Red Blood Cells Illustration. <a href="">(Source)</a> Created by Donald Bliss.
Red Blood Cells Illustration. (Source) Created by Donald Bliss.

Blood cancer is the UK’s fifth most common type of cancer, affecting 250,000 people. However, it is the third biggest cause of cancer death.

This disproportionate death rate is partly due to a delay in blood cancer diagnosis.  Indeed, NHS figures show that 30% of people with blood cancer are diagnosed via emergency routes.  A delayed diagnosis can mean the difference between life and death, but it can also cause long-term side effects and significant emotional and mental harm.

The National Cancer Patient Experience Survey (CPES) has consistently shown that around a third of people with blood cancer must see their GP three or more times prior to diagnosis, which is more than most other common cancer types.

I understand that NICE published an updated suspected cancer referral guideline in June 2015, which encourages GPs to think of cancer sooner and lowers the threshold for referral, and that the Government has repeatedly stressed that they expect all clinicians to use these guidelines to inform their clinical practice.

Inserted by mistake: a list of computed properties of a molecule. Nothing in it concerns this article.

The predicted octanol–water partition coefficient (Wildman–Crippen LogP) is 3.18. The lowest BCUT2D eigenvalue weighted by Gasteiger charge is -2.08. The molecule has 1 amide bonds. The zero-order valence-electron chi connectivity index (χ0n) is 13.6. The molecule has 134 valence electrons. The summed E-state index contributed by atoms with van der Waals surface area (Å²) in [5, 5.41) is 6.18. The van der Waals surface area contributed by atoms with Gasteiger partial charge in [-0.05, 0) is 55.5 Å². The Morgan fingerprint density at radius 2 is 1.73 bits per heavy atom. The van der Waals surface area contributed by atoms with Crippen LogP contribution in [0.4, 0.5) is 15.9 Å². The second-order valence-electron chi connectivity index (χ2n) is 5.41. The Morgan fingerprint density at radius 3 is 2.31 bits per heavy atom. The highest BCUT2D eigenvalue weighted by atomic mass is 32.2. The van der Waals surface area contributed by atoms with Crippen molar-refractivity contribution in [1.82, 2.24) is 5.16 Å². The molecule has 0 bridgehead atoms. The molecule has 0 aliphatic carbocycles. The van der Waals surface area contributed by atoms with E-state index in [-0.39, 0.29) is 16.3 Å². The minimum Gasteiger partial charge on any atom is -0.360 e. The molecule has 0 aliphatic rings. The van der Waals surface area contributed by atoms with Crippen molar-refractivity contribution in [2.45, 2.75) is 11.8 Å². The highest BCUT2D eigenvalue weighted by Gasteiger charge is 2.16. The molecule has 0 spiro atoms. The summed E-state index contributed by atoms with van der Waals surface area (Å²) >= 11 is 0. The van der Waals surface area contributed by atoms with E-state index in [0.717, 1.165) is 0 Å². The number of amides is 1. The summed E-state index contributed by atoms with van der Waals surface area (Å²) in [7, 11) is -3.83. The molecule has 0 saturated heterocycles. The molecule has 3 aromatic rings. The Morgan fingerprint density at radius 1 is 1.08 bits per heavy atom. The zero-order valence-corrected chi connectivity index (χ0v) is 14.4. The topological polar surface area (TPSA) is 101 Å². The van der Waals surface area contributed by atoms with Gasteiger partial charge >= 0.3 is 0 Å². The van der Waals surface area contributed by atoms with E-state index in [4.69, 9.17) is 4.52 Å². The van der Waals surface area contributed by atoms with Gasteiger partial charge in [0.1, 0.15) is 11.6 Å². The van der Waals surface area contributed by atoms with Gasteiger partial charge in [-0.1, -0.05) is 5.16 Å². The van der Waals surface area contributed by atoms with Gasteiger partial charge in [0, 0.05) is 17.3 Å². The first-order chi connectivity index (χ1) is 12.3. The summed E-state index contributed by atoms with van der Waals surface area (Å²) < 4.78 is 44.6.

However, the recent report by Bloodwise, the blood cancer charity, has found that diagnoses of blood cancer have continued to be delayed and stated that GPs require more support to help spot signs of blood cancer and make appropriate and timely referrals.

I therefore echo Bloodwise’s call for the Government to develop a plan to speed-up blood cancer diagnosis, including:

  • Using the latest guidance on blood cancer symptoms.
  • Checking GPs are using the latest NICE cancer symptom guidance to help them better spot blood cancer symptoms, and if not, to share it widely with them.
  • Following up with people whose symptoms might be blood cancer.
  • Regularly referring people with symptoms for more tests if symptoms don’t improve.

Measures like these are essential if the Government wants to achieve its aim of diagnosing 75% of cancers at stage one or two by 2028, which is why I have written to the Parliamentary Under Secretary of State for Prevention, Public Health and Primary Care, Jo Churchill MP, and asked her to implement these measures.

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